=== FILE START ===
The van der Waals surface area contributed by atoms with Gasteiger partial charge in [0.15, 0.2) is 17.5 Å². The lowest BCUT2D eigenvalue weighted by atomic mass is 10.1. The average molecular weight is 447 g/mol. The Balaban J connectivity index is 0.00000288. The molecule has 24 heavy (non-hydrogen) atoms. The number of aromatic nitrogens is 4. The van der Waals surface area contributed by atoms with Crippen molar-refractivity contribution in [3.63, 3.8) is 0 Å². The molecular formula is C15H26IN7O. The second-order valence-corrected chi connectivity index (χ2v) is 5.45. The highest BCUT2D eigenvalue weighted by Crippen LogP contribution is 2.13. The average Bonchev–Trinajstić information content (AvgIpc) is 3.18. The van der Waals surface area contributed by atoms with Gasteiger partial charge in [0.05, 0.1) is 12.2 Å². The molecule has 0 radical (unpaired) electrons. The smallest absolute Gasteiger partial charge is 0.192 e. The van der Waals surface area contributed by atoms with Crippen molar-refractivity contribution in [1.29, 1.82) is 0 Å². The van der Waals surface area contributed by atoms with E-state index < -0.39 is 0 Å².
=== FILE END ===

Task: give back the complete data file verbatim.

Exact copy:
The van der Waals surface area contributed by atoms with Gasteiger partial charge in [0.15, 0.2) is 17.5 Å². The lowest BCUT2D eigenvalue weighted by atomic mass is 10.1. The average molecular weight is 447 g/mol. The Balaban J connectivity index is 0.00000288. The molecule has 24 heavy (non-hydrogen) atoms. The number of aromatic nitrogens is 4. The van der Waals surface area contributed by atoms with Crippen molar-refractivity contribution in [3.63, 3.8) is 0 Å². The molecular formula is C15H26IN7O. The second-order valence-corrected chi connectivity index (χ2v) is 5.45. The highest BCUT2D eigenvalue weighted by Crippen LogP contribution is 2.13. The average Bonchev–Trinajstić information content (AvgIpc) is 3.18. The van der Waals surface area contributed by atoms with Gasteiger partial charge in [0.05, 0.1) is 12.2 Å². The molecule has 0 radical (unpaired) electrons. The smallest absolute Gasteiger partial charge is 0.192 e. The van der Waals surface area contributed by atoms with Crippen molar-refractivity contribution in [1.29, 1.82) is 0 Å². The van der Waals surface area contributed by atoms with E-state index < -0.39 is 0 Å².